For those interested in the future of our freshwater, Kevin Timoney has written a provoking analysis of the future of the Peace-Athabasca Delta in his award-winning 2013 book published by University of Alberta Press. The delta is in danger, that much is clear. “The Athabasca River may be Canada’s most endangered river system due to the extensive industrial development along its banks,” Timoney states. This issue is important and relevant to Canada so if sustainability is something that interests you or your friends and family, it is sure to be a fascinating read.
Perhaps sustainability is your passion and you want to be armed with even more knowledge. Or maybe you don’t know much about sustainability but you want to learn more so you can join the debate. You might even just be curious about why sustainability exists. What got us here in the first place?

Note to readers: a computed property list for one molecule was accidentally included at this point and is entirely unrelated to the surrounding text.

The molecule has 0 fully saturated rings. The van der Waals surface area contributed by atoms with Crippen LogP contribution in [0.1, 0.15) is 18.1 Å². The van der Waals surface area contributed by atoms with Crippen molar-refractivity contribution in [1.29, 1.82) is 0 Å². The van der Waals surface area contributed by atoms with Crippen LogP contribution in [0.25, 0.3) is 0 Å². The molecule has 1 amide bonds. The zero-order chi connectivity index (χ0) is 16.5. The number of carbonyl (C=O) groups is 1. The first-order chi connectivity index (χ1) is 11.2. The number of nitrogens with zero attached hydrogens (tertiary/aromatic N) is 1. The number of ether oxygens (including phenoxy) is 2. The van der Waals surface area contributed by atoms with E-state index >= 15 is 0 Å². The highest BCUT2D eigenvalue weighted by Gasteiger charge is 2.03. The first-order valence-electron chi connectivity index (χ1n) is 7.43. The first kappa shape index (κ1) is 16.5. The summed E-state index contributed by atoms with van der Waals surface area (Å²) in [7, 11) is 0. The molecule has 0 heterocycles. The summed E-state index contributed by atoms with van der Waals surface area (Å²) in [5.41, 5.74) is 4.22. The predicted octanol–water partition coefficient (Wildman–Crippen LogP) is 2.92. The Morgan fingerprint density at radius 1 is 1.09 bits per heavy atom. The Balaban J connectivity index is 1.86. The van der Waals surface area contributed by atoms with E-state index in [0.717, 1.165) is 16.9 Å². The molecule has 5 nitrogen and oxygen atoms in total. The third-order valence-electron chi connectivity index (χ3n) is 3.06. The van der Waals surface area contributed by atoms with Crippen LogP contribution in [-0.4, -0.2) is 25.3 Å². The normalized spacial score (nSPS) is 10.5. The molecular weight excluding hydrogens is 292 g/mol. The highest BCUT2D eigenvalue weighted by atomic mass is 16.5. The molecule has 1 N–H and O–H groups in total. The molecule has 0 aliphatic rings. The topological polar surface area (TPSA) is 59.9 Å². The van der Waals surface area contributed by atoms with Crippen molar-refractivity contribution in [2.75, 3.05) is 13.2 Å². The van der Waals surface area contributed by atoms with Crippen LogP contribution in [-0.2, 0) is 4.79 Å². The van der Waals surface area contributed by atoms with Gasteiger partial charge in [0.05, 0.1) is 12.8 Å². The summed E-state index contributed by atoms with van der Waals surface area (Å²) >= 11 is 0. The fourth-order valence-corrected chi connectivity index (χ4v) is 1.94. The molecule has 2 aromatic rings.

Luckily, University of Alberta professor Jeremy Caradonna has written the book you should be reading right now if sustainability interests you in any way—Sustainability: A History.
Read anything good lately?
Heard of Thomas Homer-Dixon?
His book the “The Upside of Down: Catastrophe, creativity and the renewal of civilization” has been getting excellent reviews for its in-depth, yet accessible look at destructive threats to our world while offering a positive outlook and optimistic possibilities if things end up going a bit (or a lot) wrong.